OpenAI, the startup behind the wild chatbot ChatGPT, has recently felt the need to protect its brand, and it’s easy to see why. Numerous outfits, such as ThreatGPT, MedicalGPT, DateGPT, and DirtyGPT, have filed trademark applications with the United States Patent and Trademark Office in recent months.
These companies are taking advantage of the incredible popularity of ChatGPT, which was launched by OpenAI in November and is built on the company’s deep learning model, GPT-4, released just last month.
Unsurprisingly, OpenAI applied for a trademark for “GPT” in late December, which stands for “Generative Pre-trained Transformer.” Last month, OpenAI even petitioned the USPTO to expedite the process, citing the increasing number of “myriad infringements and counterfeit apps” that are beginning to emerge.
OpenAI faced a setback last week when its petition to expedite the trademark application process was dismissed.
The United States Patent and Trademark Office stated that OpenAI’s lawyers failed to pay the required fee and provide adequate documentary evidence to support their request for special action.
As a result, the decision on the trademark application could take up to five more months, according to Jefferson Scher, a partner in the intellectual property group of Carr & Ferrell and chair of the firm’s trademark practice group. Even then, the outcome is uncertain, Scher explains.
Despite this uncertainty, Scher believes OpenAI has a good chance of securing the patent. For example, he points out that IBM, short for International Business Machines, is a brand with a descriptive origin, even though the description is weak. Scher acknowledges that having a descriptive origin is no guarantee that OpenAI will be able to obtain the GPT trademark, but such precedents can be helpful.
Scher also addresses whether OpenAI might encounter resistance because “T” in GPT stands for “Transformer,” which is the name of a neural network architecture developed by Google in 2017 that is widely used. He believes GPT can still be a brand, even with a descriptive origin.
According to Scher, another factor that could benefit OpenAI is the company’s prior use of “GPT.” OpenAI has been using the acronym for years, with the release of its original Generative Pre-trained Transformer model, GPT-1, in October 2018.
However, Scher notes that this is a unique situation. Typically, a brand has gradually built its market presence when claiming a trademark. In OpenAI’s case, the company was primarily known to AI researchers until last year when it released DALL-E 2, a mesmerizing deep learning model that generates digital images, followed by ChatGPT, which turned the company into an overnight sensation.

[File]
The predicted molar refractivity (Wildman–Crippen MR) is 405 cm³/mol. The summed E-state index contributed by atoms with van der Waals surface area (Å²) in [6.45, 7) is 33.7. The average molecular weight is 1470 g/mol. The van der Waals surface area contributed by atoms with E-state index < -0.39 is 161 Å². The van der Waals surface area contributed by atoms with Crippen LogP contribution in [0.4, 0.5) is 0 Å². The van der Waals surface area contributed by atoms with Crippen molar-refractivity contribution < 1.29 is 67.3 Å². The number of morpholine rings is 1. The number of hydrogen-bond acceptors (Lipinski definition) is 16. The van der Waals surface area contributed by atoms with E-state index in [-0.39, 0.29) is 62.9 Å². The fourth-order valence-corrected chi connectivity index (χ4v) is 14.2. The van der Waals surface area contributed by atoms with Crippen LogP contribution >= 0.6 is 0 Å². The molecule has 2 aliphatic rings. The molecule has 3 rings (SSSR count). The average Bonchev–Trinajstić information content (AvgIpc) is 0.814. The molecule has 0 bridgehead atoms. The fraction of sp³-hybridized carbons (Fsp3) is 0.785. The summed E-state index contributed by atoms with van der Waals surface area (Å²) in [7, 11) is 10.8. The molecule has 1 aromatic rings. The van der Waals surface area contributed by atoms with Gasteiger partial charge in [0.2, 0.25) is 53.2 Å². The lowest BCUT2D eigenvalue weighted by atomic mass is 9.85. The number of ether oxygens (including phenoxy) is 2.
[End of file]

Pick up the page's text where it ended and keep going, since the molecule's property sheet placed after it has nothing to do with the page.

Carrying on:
Even if the USPTO examiner approves OpenAI’s application, the process will move to an opposition period, during which other market participants can argue why the agency should deny the “GPT” trademark. Scher explains that OpenAI must establish that “GPT” is proprietary and that the public perceives it as such rather than as a reference to generative AI more broadly.
Establishing public perception regarding the “GPT” trademark can be complex for the USPTO. One option is to survey randomly selected Americans, but this would require a significant budget that the government is unlikely to cover. Therefore, any challenger to OpenAI’s trademark must finance such an endeavor.
Another approach to determining public perception is to evaluate how “GPT” has been used in various public domains, such as late-night talk shows and public writing. If the public does not recognize it as proprietary, a trademark trial would determine whether it is protectable. Such a legal process could be lengthy, and OpenAI would understandably prefer to avoid it.
The question arises as to why OpenAI did not take steps to protect the “GPT” trademark earlier. According to Scher, the company was likely caught off guard by its rapid success.
OpenAI is reportedly attempting to register a related trademark in China, where it has not yet launched ChatGPT and may not be able to do so. Scher believes that “we’ve crossed a line where GPT is not three random letters” and that it is unsafe for startups to adopt it.
Scher suggests that OpenAI may benefit from a facet of trademark law that recognizes the fame of a registered mark as a dominant factor. The company can prevent its general use if OpenAI can establish that “GPT” is a famous trademark. However, this would be expensive, and chasing after offenders would require significant resources.
This could be one positive outcome for the company in this lengthy process. As OpenAI gains more users and coverage, it becomes more likely that it will be able to establish itself as a famous trademark, even outside of its sphere.
When asked whether OpenAI is known to the average person or household, Scher responded that they might be closing in on that level of recognition.